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. Last Updated: 07/27/2016

George Bush: The Anatomy Of a Defeat

George Bush never had a real presidency of his own. He was the Young President, heir to Reagan's economic boom, who ended up paying the price for its hollowness. Like an over-bred family of aristocrats whose blood runs steadily thinner, Reagan begat Bush who begat the ridiculously diluted successor generation of Dan Quayle.

Ironically, George Bush had been right all along. Running against Reagan in 1980, Bush used the unforgettable phrase "voodoo economics" to condemn Reagan's blithe faith that tax cuts would spur growth. Born in voodoo, the 12 years of Reagan-Bush died in the deep doo-doo of the lowest economic growth rate of any presidency since the Great Depression.

That makes it sound as if his defeat was inevitable. It was not. By election day, the U. S. economy was growing again, American interest rates were lower than in Germany; unemployment was lower than in France; every economic indicator was better than in Britain; and Wall Street was still trading near its historic highs.

The U. S. looks to be coming out of its economic recession while remaining stuck in a psychological one. As a man with little imagination and even less empathy, George Bush did not understand this. But then he never had the foggiest idea why his predecessor, the Old Pretender Ronald Reagan, remained so popular for so long.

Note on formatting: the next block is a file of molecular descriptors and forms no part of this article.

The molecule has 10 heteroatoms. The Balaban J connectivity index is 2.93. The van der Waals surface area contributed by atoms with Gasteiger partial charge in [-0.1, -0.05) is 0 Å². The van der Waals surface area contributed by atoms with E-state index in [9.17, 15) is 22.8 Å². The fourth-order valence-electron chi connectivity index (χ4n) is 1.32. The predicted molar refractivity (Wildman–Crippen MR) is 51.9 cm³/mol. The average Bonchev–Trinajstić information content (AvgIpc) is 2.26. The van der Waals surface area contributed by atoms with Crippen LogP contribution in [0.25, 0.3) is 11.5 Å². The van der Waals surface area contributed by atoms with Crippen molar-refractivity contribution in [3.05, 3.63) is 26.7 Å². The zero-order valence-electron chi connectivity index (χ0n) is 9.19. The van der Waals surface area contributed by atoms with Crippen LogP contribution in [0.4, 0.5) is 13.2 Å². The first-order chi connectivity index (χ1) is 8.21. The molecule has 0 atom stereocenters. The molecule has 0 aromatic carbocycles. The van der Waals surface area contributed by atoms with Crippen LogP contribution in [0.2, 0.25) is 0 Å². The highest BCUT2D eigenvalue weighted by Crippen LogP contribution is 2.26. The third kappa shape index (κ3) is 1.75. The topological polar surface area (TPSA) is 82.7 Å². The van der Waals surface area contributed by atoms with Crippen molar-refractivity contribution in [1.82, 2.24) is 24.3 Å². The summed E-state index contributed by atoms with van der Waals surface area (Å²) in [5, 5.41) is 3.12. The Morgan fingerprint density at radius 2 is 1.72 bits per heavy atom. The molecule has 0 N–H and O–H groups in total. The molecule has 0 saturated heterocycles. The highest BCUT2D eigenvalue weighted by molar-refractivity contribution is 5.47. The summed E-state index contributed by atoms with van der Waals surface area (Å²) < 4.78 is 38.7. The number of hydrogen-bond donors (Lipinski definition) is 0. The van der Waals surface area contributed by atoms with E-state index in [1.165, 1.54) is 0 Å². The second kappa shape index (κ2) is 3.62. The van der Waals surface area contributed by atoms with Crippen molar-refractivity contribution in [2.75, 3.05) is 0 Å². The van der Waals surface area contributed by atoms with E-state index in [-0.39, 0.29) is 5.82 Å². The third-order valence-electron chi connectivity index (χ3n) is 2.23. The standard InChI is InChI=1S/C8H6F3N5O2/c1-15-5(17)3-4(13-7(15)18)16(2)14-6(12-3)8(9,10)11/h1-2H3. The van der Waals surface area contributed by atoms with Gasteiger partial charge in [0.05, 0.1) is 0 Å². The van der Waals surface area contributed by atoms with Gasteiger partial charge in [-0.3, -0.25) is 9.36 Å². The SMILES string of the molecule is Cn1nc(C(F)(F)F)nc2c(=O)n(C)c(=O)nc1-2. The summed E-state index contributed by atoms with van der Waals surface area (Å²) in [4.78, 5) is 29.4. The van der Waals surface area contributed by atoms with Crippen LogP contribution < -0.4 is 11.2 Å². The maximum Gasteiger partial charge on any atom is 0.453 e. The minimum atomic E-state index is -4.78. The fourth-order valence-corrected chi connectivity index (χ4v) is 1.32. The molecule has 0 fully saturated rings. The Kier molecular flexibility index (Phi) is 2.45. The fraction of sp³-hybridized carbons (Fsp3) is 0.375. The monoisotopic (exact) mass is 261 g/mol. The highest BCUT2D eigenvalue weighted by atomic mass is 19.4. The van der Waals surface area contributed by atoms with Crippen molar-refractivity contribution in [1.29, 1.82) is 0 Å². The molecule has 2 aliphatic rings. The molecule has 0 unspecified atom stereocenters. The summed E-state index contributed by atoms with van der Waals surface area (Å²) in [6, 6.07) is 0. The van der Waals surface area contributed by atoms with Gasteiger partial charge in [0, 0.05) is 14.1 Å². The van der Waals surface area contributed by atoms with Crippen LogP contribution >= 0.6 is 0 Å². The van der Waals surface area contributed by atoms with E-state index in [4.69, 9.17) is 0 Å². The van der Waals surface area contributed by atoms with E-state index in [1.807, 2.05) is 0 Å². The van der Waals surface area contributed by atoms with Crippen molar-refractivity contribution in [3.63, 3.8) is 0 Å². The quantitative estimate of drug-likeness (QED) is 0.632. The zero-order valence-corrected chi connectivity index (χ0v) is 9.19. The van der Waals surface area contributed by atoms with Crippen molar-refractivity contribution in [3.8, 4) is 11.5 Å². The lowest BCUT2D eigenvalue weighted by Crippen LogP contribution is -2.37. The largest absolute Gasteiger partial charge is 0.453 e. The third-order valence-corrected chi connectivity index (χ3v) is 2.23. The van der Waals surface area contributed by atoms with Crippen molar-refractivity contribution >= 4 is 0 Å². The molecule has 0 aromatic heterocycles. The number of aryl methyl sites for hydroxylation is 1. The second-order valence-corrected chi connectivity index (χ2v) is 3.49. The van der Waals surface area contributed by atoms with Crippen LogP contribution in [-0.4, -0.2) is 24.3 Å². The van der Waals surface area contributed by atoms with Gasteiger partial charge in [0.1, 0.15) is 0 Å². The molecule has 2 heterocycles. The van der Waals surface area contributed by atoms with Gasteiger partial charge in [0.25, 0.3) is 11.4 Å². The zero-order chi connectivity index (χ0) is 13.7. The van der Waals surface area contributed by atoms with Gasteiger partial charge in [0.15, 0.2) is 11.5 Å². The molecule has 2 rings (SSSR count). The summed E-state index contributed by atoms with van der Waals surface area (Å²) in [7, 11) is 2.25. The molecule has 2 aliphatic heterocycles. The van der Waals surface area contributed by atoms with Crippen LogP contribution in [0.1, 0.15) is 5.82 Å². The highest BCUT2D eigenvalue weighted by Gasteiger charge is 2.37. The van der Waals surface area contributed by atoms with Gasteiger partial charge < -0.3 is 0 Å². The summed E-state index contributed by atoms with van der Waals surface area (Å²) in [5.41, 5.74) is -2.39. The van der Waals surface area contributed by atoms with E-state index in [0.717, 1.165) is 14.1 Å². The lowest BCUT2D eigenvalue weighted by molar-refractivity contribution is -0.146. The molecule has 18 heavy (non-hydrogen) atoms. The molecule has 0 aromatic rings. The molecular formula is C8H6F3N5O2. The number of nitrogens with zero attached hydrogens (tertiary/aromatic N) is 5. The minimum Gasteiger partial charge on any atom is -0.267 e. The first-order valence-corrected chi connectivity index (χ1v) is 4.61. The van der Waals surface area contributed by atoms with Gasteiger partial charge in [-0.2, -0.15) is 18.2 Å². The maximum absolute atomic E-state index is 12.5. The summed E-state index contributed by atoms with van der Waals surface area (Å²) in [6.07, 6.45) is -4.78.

As we should have remembered from his 1970 defeat when running for the U. S. Senate, and his poor stab at the Presidential primaries in 1980, George Bush is a rotten politician. He lost this year not only because he could not make the voters feel good; he only won in 1988 because in Michael Dukakis he was running against an even feebler politician than himself.

And it was not George Bush who won the 1988 election. It was Lee Atwater, a mean-spirited blues guitarist who was also a political genius. He devised the trap of patriotism and crime and welfare into which Dukakis so haplessly blundered. But for Atwater's untimely death. Bush might never have gotten into this year's mess.

Any political obituary of George Bush might begin with his moment of triumph after the Cold War. In March 1991, this president who has now been humiliated by the voters stood at 88 percent in the opinion polls.

He seemed so popular through 1991 that not one of the usual democratic hopefuls dared mount a challenge against him. The democrats and republicans and the media were all bewitched by those polls which General Norman Schwarzkopf and the smart bombs had won for him. Those polls were misleading.